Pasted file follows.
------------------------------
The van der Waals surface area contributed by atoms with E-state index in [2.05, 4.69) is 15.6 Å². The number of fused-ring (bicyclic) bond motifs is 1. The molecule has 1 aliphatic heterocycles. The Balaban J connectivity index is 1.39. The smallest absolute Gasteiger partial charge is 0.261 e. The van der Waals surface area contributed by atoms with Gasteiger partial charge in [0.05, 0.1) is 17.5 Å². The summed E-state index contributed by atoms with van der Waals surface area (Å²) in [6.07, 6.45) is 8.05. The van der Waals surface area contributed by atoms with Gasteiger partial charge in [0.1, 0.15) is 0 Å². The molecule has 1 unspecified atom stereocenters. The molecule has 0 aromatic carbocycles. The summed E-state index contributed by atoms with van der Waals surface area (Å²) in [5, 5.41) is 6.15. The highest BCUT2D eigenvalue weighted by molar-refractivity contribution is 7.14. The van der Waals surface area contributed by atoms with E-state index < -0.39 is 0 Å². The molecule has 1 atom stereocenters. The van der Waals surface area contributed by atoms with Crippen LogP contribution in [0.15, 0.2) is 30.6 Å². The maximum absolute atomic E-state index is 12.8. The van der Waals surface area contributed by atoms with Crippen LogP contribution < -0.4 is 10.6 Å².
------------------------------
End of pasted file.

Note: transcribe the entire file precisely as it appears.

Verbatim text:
The van der Waals surface area contributed by atoms with E-state index in [2.05, 4.69) is 15.6 Å². The number of fused-ring (bicyclic) bond motifs is 1. The molecule has 1 aliphatic heterocycles. The Balaban J connectivity index is 1.39. The smallest absolute Gasteiger partial charge is 0.261 e. The van der Waals surface area contributed by atoms with Gasteiger partial charge in [0.05, 0.1) is 17.5 Å². The summed E-state index contributed by atoms with van der Waals surface area (Å²) in [6.07, 6.45) is 8.05. The van der Waals surface area contributed by atoms with Gasteiger partial charge in [0.1, 0.15) is 0 Å². The molecule has 1 unspecified atom stereocenters. The molecule has 0 aromatic carbocycles. The summed E-state index contributed by atoms with van der Waals surface area (Å²) in [5, 5.41) is 6.15. The highest BCUT2D eigenvalue weighted by molar-refractivity contribution is 7.14. The van der Waals surface area contributed by atoms with E-state index < -0.39 is 0 Å². The molecule has 1 atom stereocenters. The van der Waals surface area contributed by atoms with Crippen LogP contribution in [0.15, 0.2) is 30.6 Å². The maximum absolute atomic E-state index is 12.8. The van der Waals surface area contributed by atoms with Crippen LogP contribution < -0.4 is 10.6 Å².